AvidXchange Holdings, the payments start-up backed by
and healthcare IT company
both fell below their offer prices Wednesday in their first day as public companies.
The two are the week’s first initial public offerings. Nine companies, including AvidXchange and Healthcare Triangle, are on tap to trade this week. Gitlab, a software developer, and IHS Holding, an operator of telecommunications towers, are scheduled to list Thursday.
Shares of AvidXchange (ticker: AVDX) opened at $24.14, peaked at $25, and closed at $24.94, six cents off of its IPO price. This technically makes AvidXchange a broken deal.
The muted performance came after AvidXchange boosted the size of its deal to raise $660 million, a statement said. Earlier this month, the payments company filed to offer 22 million shares at $21 to $23, which it later increased to $23 to $25. AvidXchange ended up selling 26.4 million shares at $25 each.
At $24.94 a share, AvidXchange’s valuation is about $4.8 billion.
and J.P. Morgan were joint bookrunners on the IPO.
Founded in 2000, AvidXchange provides software that helps businesses digitize their invoices and payments. The company has automated accounts payable services for more than 7,000 businesses, including J.G. Wentworth, Ridgeline Construction Group, and Korber. AvidXchange’s platform paid over 700,000 suppliers during the last five years. The company processed about 53 million transactions for its customers in 2020, the prospectus said.
The largest and smallest companies have digitized their payments and accounts payable services, according to AvidXchange CEO Mike Praeger. Big companies were one of the first to convert their processes, because they were able to save lots of money by automating, he said. Small companies typically have simple businesses that are easier to digitize, Praeger said. (Many small companies also use Intuit Quickbooks for their accounting needs which makes them easier to automate, he said.)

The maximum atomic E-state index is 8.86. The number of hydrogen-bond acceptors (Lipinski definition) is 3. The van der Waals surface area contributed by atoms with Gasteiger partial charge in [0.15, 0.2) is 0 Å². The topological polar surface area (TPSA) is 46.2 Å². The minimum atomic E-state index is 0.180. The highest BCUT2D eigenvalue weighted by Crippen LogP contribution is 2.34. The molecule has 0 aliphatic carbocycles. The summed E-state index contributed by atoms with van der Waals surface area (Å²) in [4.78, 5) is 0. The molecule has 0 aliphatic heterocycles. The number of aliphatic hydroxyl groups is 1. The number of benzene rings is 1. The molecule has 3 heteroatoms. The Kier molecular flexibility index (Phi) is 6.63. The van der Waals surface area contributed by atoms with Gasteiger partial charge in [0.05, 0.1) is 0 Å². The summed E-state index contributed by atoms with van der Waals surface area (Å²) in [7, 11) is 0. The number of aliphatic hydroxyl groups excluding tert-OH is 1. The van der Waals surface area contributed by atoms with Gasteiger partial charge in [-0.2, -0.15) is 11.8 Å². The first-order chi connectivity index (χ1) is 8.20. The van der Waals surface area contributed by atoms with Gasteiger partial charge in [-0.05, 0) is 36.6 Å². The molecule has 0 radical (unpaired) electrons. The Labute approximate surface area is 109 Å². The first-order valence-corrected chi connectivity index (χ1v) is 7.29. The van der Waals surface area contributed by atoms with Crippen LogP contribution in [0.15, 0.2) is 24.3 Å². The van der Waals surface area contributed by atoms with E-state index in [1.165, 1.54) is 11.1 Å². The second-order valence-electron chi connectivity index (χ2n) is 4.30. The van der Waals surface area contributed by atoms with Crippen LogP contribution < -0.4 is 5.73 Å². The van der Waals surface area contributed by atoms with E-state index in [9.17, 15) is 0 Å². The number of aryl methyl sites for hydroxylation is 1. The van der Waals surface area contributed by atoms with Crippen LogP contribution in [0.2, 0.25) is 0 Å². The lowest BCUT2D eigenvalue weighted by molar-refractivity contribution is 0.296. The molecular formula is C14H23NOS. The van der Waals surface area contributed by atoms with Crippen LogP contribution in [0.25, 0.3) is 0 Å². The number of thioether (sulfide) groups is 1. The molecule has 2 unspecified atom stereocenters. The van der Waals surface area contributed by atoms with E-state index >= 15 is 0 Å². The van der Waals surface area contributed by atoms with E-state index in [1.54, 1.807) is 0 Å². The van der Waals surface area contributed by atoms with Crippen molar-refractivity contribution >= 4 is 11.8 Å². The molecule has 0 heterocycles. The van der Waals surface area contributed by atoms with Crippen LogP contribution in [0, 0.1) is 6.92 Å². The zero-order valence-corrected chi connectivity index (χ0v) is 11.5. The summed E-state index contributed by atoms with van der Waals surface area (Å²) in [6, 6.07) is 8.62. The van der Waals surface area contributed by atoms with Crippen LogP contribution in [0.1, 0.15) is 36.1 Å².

But middle market companies are much more complex than small businesses. AvidXchange targets these middle market companies, which it defines as businesses with between $5 million and $1 billion in annual revenue. Praeger estimates that about 95% of AvidXchange’s new customers are converting from paper-based invoices and checks to digital for the first time. “The market opportunity is really exciting for us,” Praeger told Barrons.
AvidXchange plans to use proceeds from the IPO to invest in its business, including building out sales and marketing. The company, which has completed six acquisitions in the last 10 years, will also take part in M&A. “We expect that to continue to be part of the playbook,” Praeger said.
Existing investors Capital Group,
and Neuberger Berman are buying $140 million of AvidXchange shares at the IPO price, the prospectus said. “Those are really good investors and we felt really good about curating a really strong, long-only investor base,” Praeger said.
Some of the biggest names in payments own chunks of AvidXchange. Peter Thiel, co-founder of PayPal (PYPL), has less than 5%, Praeger said. Bain Capital Ventures, a frequent fintech investor, will have the biggest holding, 12.2%, after the IPO, while Mastercard will have 6.47%. Steve McLaughlin, founder and managing partner of investment bank Financial Technology Partners, will own about 5%, the prospectus said.
Healthcare Triangle (HCTI) also briefly traded above its $4 IPO price before dropping. The stock opened at $3.17, hit a high of $4.35, and ended the session at $3.59, down more than 10% from its offer price.
Healthcare Triangle provides software and services for hospitals and health systems, payers, life sciences, and biotech organizations, a prospectus said. The Pleasanton, California, company had made many changes to its offering.
Healthcare Triangle’s IPO raised about $13 million late Tuesday. The company was scheduled to open in late September, but it delayed that to last week, and eventually priced late Tuesday.
It initially filed on Sept. 10 to offer 8 million shares at $4.50 to $5.50, which it raised to 9.2 million later that month. On Oct. 7, Healthcare Triangle slashed the size of its deal to about 4.6 million shares and cut its range to $4 to $5 a share. Late Tuesday, the company ended up reducing the deal again, selling 3,262,500 shares at $4 each, according to a statement.
Write to Luisa Beltran at [email protected]